Dr. Davis: The obstacles faced by women surgeons are varied. When I was a resident, women surgeons were less accepted than they are now, when I think female surgeons are considered more ‘main stream.’ However, obstacles persist: there are significant gender disparities in academic rank, in earnings, and in the ability to advance in academic institutions. Although there are more female chairs of surgery now than in any other time in history, their numbers are still very much in the minority. For more insight into obstacles, I encourage you to watch Caprice Greenburg’s Presidential Address to the Association of Academic Surgeons entitled “Sticky Floors and Glass Ceilings” which is an extremely thoughtful commentary on the status of women in surgery.
Dr. Chagpar: I don’t think I’ve had a lot of obstacles as a female surgeon. I suppose sometimes you need to prove yourself a bit more when you’re a girl, but that’s ok. I can do it! Thankfully, I’ve had good mentors, some cool opportunities, and a lot of luck along the way.
Q: Is there anything else that you would like us to know?
Dr. Davis: Surgery is the best career in medicine, and I feel very fortunate to be able to be a part of the surgical community.
In the words of Dr. Davis and Dr. Chagpar, “Go for it!” I would like to thank AWS for the opportunity to recognize these two amazing women and the contributions that they both continue to make to the practice of surgery and their respective subfields. Dr. Davis and Dr. Chagpar, thank you for taking the time to speak with us and for all that you do for your students, colleagues, mentees, and patients.
Dr. Davis is graduate of Yale University and Albany Medical College. She completed her Master’s of Business Administration (MBA) in Healthcare Leadership at Yale School of Management and her residency and advanced training in Surgical Critical Care Medicine at Brown University, Rhode Island Hospital and the University of Tennessee. She is a member of Alpha Omega Alpha and currently serves as a Professor of Surgery and the Vice Chairman for Clinical Affairs in the Department of Surgery at Yale School of Medicine where she is also the Chief of the Section of General Surgery, Trauma, and Surgical Critical Care as well as the Trauma Medical Director for Yale New Haven Hospital, a Level I adult and pediatric trauma center.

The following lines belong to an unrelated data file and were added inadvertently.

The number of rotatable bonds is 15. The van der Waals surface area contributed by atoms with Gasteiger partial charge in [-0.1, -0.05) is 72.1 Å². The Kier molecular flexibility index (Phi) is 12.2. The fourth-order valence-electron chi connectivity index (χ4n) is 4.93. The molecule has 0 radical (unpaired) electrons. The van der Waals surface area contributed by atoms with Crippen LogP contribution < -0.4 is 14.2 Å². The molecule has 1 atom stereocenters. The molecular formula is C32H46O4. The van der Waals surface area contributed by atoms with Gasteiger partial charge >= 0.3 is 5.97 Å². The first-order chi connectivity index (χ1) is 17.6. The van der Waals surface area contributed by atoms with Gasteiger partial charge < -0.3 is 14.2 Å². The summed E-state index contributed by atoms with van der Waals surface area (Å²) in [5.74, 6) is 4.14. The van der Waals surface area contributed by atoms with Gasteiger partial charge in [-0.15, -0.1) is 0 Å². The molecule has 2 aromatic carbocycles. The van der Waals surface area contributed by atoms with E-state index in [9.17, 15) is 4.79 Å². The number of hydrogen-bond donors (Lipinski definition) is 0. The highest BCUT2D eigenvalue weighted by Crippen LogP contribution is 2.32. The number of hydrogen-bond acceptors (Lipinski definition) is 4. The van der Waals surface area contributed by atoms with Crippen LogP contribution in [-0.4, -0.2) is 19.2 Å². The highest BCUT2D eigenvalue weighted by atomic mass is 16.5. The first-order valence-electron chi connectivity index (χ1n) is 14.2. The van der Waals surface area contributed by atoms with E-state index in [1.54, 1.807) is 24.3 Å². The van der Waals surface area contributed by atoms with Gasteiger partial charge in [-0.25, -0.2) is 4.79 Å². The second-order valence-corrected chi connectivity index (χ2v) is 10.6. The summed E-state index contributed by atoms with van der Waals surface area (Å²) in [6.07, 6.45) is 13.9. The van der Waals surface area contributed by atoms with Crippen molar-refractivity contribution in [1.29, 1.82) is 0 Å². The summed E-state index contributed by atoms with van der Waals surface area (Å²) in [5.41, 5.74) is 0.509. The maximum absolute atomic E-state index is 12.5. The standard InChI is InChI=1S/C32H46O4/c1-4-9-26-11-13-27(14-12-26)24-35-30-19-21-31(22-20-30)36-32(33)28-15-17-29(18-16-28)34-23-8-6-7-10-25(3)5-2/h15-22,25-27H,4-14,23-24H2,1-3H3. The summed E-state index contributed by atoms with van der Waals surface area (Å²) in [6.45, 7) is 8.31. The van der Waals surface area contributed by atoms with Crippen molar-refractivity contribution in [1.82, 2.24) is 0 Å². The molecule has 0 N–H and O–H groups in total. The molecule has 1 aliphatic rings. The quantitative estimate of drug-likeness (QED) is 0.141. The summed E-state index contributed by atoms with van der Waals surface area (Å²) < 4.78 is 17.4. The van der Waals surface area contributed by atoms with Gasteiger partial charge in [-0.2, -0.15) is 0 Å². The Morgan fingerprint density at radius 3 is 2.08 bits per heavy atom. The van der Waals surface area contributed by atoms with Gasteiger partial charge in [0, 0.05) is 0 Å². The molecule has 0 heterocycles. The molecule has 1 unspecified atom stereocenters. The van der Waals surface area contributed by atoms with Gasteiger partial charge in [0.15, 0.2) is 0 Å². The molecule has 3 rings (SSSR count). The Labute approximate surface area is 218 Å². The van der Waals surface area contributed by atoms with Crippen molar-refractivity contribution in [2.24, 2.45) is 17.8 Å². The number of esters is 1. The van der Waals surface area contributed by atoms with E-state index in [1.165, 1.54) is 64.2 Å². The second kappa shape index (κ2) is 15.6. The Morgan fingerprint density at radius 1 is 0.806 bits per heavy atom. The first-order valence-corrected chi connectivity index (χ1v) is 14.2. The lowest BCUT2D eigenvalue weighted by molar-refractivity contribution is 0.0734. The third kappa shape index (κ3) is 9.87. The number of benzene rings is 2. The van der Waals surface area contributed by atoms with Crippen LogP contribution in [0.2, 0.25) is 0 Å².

Among Dr. Davis’s many career achievements, she has served as a Surgeon Champion for the American College of Surgeons National Surgical Quality Improvement Program, Region I Chief of the American College of Surgeons Committee on Trauma and as a member of the ACS Board of Governors, President of the Eastern Association for the Surgery of Trauma, and an Acute Care Surgery Manager-at-Large on the Board of Managers at the American Association for the Surgery of Trauma. She has published extensively on topics related to performance improvement and quality, inflammation and sepsis, and trauma resuscitation. She is an editorial board member for the Journal of Trauma, Injury and Infection, and the Journal of Burn Care and Rehabilitation and an associate editor for the Journal of Trauma Surgery and Acute Care Open—all while somehow always making time for students in her research, mentorship, and, clinically, in the ED and OR.
Known for her charismatic smile and endless willingness to help no matter how small or large the question, Dr. Chagpar is a graduate of the University of Alberta. She completed her general surgery residency and MSc at the University of Saskatchewan and has since gone on to complete additional graduate-level training in public health (MPH) at Harvard University School of Public Health, bioethics and medical humanities (MA) at the University of Louisville, and business administration (MBA) at Yale School of Management.